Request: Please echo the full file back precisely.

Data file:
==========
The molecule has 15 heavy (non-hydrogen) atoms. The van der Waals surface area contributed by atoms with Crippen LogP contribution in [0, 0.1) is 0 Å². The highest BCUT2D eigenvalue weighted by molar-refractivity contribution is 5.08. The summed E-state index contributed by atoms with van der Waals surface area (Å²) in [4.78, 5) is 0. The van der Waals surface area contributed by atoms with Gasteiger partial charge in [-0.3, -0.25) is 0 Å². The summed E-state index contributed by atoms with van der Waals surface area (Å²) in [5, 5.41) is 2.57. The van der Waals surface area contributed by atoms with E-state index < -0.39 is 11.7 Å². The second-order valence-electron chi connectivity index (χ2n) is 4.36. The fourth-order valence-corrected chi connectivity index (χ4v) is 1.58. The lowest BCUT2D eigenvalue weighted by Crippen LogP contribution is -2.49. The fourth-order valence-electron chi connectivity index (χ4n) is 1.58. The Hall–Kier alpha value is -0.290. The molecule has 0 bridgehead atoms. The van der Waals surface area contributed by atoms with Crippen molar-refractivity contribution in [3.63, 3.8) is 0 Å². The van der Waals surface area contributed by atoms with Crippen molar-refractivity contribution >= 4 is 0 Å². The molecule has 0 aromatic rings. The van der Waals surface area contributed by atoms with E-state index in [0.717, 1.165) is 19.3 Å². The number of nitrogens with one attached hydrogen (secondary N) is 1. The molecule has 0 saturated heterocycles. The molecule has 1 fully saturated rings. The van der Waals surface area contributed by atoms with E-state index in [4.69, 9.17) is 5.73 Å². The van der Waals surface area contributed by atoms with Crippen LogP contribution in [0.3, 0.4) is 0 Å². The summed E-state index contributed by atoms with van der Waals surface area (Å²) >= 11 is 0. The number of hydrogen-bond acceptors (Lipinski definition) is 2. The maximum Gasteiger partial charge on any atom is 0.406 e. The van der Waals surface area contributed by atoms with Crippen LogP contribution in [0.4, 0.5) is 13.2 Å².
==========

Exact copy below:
The molecule has 15 heavy (non-hydrogen) atoms. The van der Waals surface area contributed by atoms with Crippen LogP contribution in [0, 0.1) is 0 Å². The highest BCUT2D eigenvalue weighted by molar-refractivity contribution is 5.08. The summed E-state index contributed by atoms with van der Waals surface area (Å²) in [4.78, 5) is 0. The van der Waals surface area contributed by atoms with Gasteiger partial charge in [-0.3, -0.25) is 0 Å². The summed E-state index contributed by atoms with van der Waals surface area (Å²) in [5, 5.41) is 2.57. The van der Waals surface area contributed by atoms with E-state index < -0.39 is 11.7 Å². The second-order valence-electron chi connectivity index (χ2n) is 4.36. The fourth-order valence-corrected chi connectivity index (χ4v) is 1.58. The lowest BCUT2D eigenvalue weighted by Crippen LogP contribution is -2.49. The fourth-order valence-electron chi connectivity index (χ4n) is 1.58. The Hall–Kier alpha value is -0.290. The molecule has 0 bridgehead atoms. The van der Waals surface area contributed by atoms with Crippen molar-refractivity contribution in [3.63, 3.8) is 0 Å². The van der Waals surface area contributed by atoms with Crippen molar-refractivity contribution >= 4 is 0 Å². The molecule has 0 aromatic rings. The van der Waals surface area contributed by atoms with E-state index in [0.717, 1.165) is 19.3 Å². The number of nitrogens with one attached hydrogen (secondary N) is 1. The molecule has 0 saturated heterocycles. The molecule has 1 fully saturated rings. The van der Waals surface area contributed by atoms with E-state index in [4.69, 9.17) is 5.73 Å². The van der Waals surface area contributed by atoms with Crippen LogP contribution in [0.3, 0.4) is 0 Å². The summed E-state index contributed by atoms with van der Waals surface area (Å²) >= 11 is 0. The number of hydrogen-bond acceptors (Lipinski definition) is 2. The maximum Gasteiger partial charge on any atom is 0.406 e. The van der Waals surface area contributed by atoms with Crippen LogP contribution in [0.4, 0.5) is 13.2 Å².